The Near Witch by Victoria Schwab


My rating: 4 of 5 stars


Victoria Schwab or V.E. Schwab is an author with a huge fan following but unfortunately until now I have never got around to read any of her works. But after reading The Near Witch, I understand why she is such a popular author. I loved this enchanting but dark tale of witches in both good and bad forms.

Lexi Harris has grown up learning to walk in the path of her hunter father. She is proficient in tracking like her father and follow the signs of nature. Growing up with the local legend of the Near Witch, she knows to give respect to the moors as it deserves. Lexi is lovingly putting her younger sister Wren to sleep retelling the story of the Near Witch when she spies upon a stranger in the moor and the next morning, even stranger things begin to happen. The wind carries a new melody like the Pied Piper and children who are sound asleep in the beds begin to vanish one after the other.

When the whole village focuses on the stranger amongst them and the old women who has given him shelter, Lexi uses all her skills and beliefs that has been taught to her by her father to find the truth of the missing children. Incredibly well-written this dark fairy tale has a beautiful romance also mixed in the story and the inevitable fight of seeking the truth with the help of some strong women including Lexi’s mother was brilliant.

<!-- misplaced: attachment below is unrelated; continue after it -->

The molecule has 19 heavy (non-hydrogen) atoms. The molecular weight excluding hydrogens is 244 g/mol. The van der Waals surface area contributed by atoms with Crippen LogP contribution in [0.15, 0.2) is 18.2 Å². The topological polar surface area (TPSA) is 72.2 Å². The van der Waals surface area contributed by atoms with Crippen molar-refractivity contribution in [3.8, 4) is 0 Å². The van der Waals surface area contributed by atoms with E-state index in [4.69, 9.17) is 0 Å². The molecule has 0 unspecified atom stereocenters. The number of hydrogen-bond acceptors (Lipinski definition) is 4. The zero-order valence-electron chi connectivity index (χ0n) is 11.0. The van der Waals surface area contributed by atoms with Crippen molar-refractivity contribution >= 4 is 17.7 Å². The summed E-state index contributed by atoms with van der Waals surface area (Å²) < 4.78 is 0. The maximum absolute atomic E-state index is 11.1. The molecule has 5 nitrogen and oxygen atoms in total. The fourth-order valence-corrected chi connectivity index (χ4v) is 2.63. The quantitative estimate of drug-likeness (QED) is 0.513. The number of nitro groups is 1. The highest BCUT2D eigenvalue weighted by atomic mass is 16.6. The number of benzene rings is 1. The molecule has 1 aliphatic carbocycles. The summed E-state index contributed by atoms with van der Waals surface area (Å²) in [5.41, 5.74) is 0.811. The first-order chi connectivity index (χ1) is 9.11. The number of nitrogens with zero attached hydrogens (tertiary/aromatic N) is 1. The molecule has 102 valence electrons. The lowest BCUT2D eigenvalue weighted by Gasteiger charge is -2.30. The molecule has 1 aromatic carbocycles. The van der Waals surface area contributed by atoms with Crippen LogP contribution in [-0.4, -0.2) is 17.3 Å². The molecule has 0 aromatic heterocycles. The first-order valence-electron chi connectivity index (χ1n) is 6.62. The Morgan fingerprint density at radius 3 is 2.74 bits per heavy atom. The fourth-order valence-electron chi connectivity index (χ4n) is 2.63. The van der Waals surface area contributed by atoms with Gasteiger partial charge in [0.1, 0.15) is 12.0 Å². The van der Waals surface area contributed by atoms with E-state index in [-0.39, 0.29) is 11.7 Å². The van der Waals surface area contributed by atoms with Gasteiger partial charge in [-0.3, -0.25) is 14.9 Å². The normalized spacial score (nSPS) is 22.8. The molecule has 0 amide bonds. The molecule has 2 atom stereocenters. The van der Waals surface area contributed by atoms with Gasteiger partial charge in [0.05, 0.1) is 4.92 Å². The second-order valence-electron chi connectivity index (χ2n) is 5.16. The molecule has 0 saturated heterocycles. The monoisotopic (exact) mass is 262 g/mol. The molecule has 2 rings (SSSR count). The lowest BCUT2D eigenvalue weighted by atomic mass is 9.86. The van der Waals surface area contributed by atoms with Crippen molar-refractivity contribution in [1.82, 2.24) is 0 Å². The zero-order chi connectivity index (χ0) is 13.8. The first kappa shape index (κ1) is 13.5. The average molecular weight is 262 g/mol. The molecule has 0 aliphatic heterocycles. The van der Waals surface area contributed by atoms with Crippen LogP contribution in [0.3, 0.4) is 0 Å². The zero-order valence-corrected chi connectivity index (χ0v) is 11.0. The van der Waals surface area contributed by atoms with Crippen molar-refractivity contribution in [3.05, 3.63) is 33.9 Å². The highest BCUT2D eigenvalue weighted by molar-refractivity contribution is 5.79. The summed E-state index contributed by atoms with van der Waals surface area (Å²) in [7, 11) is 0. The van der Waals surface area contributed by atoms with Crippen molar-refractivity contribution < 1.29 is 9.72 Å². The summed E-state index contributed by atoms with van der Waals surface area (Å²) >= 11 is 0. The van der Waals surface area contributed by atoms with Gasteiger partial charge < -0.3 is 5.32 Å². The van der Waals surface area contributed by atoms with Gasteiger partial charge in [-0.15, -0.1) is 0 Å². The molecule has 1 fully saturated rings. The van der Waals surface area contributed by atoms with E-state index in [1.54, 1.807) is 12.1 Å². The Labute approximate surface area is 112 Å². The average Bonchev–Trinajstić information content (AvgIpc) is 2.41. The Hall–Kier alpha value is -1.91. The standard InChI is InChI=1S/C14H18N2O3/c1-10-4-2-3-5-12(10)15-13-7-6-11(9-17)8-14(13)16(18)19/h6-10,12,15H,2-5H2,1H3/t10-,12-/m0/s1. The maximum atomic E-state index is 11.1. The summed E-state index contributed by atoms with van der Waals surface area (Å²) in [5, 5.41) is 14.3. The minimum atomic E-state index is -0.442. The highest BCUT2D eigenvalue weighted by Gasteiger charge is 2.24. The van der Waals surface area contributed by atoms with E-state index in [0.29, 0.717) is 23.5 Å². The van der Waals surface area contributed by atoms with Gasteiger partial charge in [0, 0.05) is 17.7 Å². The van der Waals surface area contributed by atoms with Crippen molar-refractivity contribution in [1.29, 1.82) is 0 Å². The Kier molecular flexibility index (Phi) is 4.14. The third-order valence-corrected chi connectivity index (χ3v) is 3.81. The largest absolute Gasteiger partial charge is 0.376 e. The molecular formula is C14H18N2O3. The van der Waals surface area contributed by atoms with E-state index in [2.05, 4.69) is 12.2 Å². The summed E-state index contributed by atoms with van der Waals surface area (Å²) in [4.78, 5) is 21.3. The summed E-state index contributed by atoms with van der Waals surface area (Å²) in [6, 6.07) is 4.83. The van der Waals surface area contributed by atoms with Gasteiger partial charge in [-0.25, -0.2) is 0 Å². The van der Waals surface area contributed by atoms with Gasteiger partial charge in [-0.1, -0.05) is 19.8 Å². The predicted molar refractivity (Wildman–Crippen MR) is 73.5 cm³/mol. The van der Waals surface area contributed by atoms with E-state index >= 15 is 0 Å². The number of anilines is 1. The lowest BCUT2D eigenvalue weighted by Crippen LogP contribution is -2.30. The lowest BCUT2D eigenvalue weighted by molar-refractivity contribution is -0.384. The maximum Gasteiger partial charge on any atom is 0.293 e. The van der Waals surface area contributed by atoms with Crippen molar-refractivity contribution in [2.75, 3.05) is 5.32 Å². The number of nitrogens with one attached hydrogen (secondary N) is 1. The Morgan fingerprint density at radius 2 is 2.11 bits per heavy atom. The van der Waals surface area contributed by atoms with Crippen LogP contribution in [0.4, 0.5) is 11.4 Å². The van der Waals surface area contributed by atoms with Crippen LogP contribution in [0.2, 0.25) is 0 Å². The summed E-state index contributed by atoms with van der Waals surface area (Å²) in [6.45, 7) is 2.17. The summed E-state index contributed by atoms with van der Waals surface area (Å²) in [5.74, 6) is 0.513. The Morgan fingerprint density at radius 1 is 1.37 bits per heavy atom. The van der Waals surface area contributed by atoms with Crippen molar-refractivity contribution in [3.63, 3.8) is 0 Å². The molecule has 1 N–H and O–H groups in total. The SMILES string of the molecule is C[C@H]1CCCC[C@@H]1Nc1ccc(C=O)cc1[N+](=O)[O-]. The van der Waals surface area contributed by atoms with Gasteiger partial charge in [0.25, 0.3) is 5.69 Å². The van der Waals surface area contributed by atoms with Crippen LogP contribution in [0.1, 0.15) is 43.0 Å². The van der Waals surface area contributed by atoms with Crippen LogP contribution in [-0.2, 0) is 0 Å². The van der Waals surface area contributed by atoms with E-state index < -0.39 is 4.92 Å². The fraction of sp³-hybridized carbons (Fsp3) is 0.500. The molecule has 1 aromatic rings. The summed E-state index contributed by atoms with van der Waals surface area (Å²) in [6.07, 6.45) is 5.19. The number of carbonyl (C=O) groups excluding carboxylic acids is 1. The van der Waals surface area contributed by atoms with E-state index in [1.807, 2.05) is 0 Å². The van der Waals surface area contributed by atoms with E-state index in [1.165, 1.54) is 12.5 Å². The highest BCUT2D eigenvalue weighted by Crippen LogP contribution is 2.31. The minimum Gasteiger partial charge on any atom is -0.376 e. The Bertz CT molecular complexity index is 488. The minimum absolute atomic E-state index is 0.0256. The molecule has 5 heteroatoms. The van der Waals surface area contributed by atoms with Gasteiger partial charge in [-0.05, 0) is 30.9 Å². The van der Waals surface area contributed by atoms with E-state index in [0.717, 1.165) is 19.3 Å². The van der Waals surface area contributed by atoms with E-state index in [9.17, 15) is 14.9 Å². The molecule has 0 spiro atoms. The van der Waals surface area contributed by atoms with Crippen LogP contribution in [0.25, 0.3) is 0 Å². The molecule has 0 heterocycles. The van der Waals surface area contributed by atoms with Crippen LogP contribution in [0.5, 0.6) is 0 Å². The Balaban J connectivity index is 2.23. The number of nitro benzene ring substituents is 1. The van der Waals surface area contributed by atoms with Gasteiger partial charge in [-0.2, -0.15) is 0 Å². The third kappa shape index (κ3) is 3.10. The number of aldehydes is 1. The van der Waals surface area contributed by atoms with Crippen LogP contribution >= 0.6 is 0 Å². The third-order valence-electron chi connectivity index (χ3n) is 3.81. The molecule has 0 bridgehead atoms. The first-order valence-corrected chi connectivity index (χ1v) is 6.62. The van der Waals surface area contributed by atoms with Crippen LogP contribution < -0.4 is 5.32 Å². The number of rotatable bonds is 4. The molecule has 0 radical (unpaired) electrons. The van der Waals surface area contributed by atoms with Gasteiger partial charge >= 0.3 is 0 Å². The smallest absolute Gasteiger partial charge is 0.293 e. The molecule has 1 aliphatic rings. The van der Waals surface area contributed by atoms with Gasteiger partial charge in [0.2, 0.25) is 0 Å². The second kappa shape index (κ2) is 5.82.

And Cole was a superb character so much that I wanted the story from his POV.

Honestly can’t wait to read more by Victoria Schwab.



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Blurb

The Near Witch is only an old story told to frighten children.

If the wind calls at night, you must not listen. The wind is lonely, and always looking for company.

And there are no strangers in the town of Near.

These are the truths that Lexi has heard all her life.

But when an actual stranger — a boy who seems to fade like smoke — appears outside her home on the moor at night, she knows that at least one of these sayings is no longer true.

The next night, the children of Near start disappearing from their beds, and the mysterious boy falls under suspicion. Still, he insists on helping Lexi search for them. Something tells her she can trust him.

As the hunt for the children intensifies, so does Lexi’s need to know—about the witch that just might be more than a bedtime story, about the wind that seems to speak through the walls at night, and about the history of this nameless boy.

Part fairy tale, part love story, Victoria Schwab’s debut novel is entirely original yet achingly familiar: a song you heard long ago, a whisper carried by the wind, and a dream you won’t soon forget.

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